(TNS) — NASHVILLE, Tenn. — The state House on Thursday approved Gov. Bill Haslam's plan for removing the University of Memphis and five other universities from the Tennessee Board of Regents and creating new governing boards for all six.
The bill, approved on a 71-19 vote, is set for review in the Senate Finance Committee Tuesday. Senate passage is likely.
House Bill 2578 would leave the Board of Regents in charge of the state's 13 community colleges and 27 colleges of applied technology — all of which are a focus of the governor's efforts to increase the percentage of Tennessee adults with a post-high-school degree or credential from the current 32 percent to 55 percent by 2025.
Haslam also has argued that separate boards for the U of M, Austin Peay State, East Tennessee State, Middle Tennessee State, Tennessee State and Tennessee Tech universities will focus the boards' work on their individual institutions, leaving TBR to focus on the two-year schools and the governor's efforts to align them more with "workforce development" needs. The new boards will hire and fire their school's presidents and set their budgets.
But all the institutions, including the separate University of Tennessee System, will remain under the umbrella of the Tennessee Higher Education Commission, whose coordinating and funding authority will be strengthened under the bill.
The House voted down, 58-32, an amendment by Rep. Jon Lundberg, R-Bristol, to give the one student on each of the new university boards the same authority to vote on items and issues they consider as the nine other members. Currently, student members of TBR and the UT Board have voting rights; the bill deprives students on the new boards a vote.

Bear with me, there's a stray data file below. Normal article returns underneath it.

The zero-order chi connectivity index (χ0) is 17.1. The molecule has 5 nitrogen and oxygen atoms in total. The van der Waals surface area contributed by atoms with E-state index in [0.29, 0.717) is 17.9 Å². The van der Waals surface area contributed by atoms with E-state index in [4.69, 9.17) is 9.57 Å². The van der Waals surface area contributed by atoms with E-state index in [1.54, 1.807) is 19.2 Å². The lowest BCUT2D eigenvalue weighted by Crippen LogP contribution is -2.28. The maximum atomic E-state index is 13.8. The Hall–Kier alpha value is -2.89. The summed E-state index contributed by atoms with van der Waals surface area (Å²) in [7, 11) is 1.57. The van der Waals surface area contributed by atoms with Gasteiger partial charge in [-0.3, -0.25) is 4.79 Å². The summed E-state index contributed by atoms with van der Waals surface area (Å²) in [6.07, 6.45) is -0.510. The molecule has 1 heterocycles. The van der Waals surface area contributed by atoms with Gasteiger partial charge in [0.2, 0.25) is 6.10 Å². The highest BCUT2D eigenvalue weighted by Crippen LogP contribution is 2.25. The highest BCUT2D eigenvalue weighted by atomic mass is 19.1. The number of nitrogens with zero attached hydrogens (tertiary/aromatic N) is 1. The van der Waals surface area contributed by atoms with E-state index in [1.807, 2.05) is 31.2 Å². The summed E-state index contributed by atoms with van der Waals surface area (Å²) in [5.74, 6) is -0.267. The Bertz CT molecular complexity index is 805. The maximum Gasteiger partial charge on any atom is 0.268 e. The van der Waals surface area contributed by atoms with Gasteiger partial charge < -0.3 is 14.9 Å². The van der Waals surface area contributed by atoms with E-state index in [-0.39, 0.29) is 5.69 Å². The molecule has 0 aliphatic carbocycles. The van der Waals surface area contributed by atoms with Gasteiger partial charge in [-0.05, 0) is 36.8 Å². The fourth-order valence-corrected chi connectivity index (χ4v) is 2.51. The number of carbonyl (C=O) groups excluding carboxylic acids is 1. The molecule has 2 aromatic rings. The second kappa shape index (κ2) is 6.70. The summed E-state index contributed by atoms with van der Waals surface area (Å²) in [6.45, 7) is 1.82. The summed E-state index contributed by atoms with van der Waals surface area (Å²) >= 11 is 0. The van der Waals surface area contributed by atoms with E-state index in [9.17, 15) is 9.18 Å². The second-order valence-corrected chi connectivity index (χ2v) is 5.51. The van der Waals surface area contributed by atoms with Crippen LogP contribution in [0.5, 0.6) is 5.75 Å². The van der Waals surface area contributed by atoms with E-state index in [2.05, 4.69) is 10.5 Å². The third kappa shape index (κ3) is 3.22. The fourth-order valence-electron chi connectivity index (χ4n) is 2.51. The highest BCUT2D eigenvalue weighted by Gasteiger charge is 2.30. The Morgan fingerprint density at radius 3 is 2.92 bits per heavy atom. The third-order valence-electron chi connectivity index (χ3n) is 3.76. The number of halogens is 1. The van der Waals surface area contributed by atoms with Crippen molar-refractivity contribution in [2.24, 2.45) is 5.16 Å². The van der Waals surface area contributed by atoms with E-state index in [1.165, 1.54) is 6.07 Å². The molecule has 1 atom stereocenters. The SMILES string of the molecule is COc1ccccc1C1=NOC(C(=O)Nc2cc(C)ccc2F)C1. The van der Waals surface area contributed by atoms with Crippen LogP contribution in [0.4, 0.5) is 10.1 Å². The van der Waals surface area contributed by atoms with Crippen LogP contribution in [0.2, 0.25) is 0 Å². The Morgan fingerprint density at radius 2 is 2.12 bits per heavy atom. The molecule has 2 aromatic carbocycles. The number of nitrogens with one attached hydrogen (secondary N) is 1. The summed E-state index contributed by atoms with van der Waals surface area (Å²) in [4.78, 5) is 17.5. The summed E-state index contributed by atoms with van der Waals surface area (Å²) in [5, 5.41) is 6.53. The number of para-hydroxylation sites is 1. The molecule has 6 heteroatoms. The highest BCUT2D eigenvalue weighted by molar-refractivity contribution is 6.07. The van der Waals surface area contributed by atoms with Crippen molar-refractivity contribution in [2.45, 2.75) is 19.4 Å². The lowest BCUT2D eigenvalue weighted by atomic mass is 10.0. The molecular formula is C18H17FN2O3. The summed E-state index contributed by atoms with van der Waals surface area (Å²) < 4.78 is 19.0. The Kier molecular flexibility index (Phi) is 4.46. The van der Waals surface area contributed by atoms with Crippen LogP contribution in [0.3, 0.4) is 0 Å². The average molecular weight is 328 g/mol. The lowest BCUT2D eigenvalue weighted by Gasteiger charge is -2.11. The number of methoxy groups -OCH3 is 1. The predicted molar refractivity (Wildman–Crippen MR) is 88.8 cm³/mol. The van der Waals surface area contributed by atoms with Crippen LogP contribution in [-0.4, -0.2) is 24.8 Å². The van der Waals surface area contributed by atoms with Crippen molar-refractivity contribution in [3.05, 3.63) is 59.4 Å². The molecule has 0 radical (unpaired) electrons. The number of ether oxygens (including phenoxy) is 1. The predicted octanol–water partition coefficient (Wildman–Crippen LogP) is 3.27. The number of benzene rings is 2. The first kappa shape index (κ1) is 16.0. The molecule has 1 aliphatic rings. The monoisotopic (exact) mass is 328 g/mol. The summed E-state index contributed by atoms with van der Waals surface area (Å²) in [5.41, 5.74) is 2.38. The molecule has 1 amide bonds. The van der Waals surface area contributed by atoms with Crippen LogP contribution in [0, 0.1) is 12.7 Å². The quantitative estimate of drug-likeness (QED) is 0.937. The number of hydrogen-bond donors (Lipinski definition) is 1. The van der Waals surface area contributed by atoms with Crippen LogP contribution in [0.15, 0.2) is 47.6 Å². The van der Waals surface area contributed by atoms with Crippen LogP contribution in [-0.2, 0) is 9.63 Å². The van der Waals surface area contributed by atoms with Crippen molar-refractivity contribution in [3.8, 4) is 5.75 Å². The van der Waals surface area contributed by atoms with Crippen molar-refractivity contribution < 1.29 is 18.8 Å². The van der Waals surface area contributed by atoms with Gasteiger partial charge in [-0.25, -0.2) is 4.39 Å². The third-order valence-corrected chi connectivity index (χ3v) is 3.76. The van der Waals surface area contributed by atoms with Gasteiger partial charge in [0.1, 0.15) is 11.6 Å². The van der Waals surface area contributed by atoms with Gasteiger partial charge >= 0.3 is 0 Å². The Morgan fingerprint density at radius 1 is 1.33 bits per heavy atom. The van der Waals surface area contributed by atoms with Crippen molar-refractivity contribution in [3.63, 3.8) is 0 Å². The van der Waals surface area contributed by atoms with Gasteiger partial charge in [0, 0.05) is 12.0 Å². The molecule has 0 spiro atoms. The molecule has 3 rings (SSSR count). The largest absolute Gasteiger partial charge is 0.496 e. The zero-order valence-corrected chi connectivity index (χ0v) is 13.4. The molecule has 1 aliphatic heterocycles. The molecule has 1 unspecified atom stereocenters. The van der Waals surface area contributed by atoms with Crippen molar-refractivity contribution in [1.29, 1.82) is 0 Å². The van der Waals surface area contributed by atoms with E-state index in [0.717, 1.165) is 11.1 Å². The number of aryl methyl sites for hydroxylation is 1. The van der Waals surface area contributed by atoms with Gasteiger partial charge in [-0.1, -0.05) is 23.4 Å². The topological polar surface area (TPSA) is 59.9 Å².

"This is a slap in the face to students," said House Minority Leader Craig Fitzhugh of Ripley.
Rep. Ryan Williams, R-Cookeville, the bill's sponsor, moved to table the amendment, saying it gives "voting privileges to an 18-year-old who has had no professional development as it relates to operating on a board."
Rep. Art Swann, R-Maryville, moved for the House to reconsider tabling of Lundberg's amendment but fell short of the two-thirds vote needed. "I want to apologize to every student across this state. I think it's fitting that someone that can fight and die for their country is mature enough to vote on the board of trustees. We set the boards up for the benefit of the students, not for the benefit of the others on the boards.
"When I was in school, it was the first year that the student was on the board of the University of Tennessee. We fought hard to get that done and I think if it exists for them it ought to exist for the other schools too," Swann said. He said he will file a bill next year to give student board members authority to vote.
Rep. Martin Daniel, R-Knoxville, a frequent critic of UT, said he's concerned that the governor gets to appoint all board members. Daniel said he would prefer the House and Senate speakers have some appointees, "or the legislature themselves selecting some of the board members."
©2016 The Commercial Appeal (Memphis, Tenn.), distributed by Tribune Content Agency, LLC.